Soon we were in the outskirts of Aosta and to avoid the traffic the VF took to a minor road. It climbed at first and then when it levelled out we got a view of Aosta below with the mountains towering behind. We tried to make out the cable car going up to Pila where we stayed on our previous visit but it was too misty with the rain. It was at this point we went the wrong way at an unmarked fork. It took us along a thick grassy embankment, through an orchard with the trees full of apples and eventually back to the main road. It was now very busy with dangerous bends and no pavement. After getting round a few tight corners we came to lane that was descending towards the town, we headed that way and a short distance later the official route joined from the right. We were on track again.
When we reached Aosta city centre Moira carried my iPad. It had our location highlighted for once and I had marked our hotel's position with a pin. It was now a simple matter of using this satnav system to get us successfully there. Before we arrived we were worried about getting in as the booking site said 5pm registration. When we got there it looked closed and the door was locked but a woman appeared and soon opened the door. All she required was our passports for photocopying and after that we got the key. The room was up in the attic but it was nice and en suite.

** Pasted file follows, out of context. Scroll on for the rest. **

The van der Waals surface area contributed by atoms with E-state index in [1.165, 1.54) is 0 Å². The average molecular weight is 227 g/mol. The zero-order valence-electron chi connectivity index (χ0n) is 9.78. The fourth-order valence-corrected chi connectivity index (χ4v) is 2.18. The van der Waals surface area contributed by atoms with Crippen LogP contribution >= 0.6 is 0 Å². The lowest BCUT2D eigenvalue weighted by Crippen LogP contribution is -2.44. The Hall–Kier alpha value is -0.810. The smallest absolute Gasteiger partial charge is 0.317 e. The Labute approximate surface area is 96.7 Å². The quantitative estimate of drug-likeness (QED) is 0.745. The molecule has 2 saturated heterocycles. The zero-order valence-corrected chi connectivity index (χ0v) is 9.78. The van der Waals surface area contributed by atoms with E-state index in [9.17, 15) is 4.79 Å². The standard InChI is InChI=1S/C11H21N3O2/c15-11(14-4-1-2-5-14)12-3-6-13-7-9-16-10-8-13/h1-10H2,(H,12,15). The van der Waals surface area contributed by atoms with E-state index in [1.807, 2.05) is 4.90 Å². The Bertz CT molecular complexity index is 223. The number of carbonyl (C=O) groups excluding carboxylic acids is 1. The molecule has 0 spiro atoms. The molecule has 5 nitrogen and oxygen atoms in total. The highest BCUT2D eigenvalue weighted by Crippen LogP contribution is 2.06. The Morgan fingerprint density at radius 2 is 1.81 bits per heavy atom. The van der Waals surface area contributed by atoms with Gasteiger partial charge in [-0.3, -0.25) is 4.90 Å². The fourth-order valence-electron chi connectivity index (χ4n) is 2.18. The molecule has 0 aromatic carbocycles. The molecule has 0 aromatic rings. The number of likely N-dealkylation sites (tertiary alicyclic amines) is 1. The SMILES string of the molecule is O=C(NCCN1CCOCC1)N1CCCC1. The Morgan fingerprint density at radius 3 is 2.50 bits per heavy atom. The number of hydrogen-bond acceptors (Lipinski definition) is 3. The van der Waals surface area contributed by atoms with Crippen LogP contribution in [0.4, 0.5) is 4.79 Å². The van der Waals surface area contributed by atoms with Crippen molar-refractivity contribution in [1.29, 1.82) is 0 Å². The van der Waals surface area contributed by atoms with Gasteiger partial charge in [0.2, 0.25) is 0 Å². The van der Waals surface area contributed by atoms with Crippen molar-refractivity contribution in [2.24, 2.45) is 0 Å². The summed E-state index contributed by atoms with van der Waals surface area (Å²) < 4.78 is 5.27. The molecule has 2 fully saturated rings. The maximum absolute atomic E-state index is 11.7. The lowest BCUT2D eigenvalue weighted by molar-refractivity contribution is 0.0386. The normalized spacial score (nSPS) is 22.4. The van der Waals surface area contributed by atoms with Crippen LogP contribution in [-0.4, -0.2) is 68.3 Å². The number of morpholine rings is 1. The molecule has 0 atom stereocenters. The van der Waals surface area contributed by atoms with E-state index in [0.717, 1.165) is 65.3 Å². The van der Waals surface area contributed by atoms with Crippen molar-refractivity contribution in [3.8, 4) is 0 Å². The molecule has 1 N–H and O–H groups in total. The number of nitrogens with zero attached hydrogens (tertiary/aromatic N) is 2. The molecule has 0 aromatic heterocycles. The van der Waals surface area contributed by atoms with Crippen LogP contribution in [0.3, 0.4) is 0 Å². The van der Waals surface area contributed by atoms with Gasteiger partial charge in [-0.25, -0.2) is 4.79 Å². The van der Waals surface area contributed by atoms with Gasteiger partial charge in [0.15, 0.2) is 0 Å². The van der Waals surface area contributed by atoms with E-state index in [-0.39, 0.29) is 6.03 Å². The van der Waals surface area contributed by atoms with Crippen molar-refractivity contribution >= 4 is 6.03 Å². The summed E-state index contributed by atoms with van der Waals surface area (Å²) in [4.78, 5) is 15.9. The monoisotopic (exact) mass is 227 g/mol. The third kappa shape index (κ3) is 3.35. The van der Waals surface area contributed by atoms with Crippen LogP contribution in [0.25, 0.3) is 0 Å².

We had lunch and listened to the radio on the iPad, the WiFi was first class. Mid-afternoon the rain had gone off and we went to look for a supermarket. The last time we were here there was a large supermarket next to the cable car station, we headed that way. It was only about 5 minutes away and the supermarket was there. First we had a look at the station and the cable way up the mountain. It went straight up and we could see the ski resort of Pila perched on a small plateau with a ridge of high peaks behind. They appeared to be doing repairs and maintenance on the system and cars, it wasn't operating and a sign indicated, I think, that a bus was the substitute transport via the winding mountain road to Pila.
Next it was back to the supermarket but it was different from our time here before. Then it was just a large sort of warehouse with boxes of the goods on the shelves and no elaborate displays, and it was very cheap. This place was a modern Tesco type store and not cheap. It was huge but not particularly busy, I remarked to Moira that there must be a Lidl close-by that people go to instead ( she checked later on Google and there was). We got what we needed for a meal in the room and stocked up on tea and coffee. Moira's shoes are beginning to need replacing and they had nice sturdy trekking shoes at €45, she is going to return tomorrow with her orthotic insoles and get a proper fit before buying them.
It was after 5 pm when we returned to the hotel. We listened to the radio, had dinner; soup followed by cold ham and salad, a red Italian wine; read, listened to more radio then got to sleep. Though we were close to the city centre the hotel was in a quiet area and there was no noise during the night, we both slept well. Tomorrow is a break but not from walking, we will be putting in a few kilometres sightseeing in Aosta.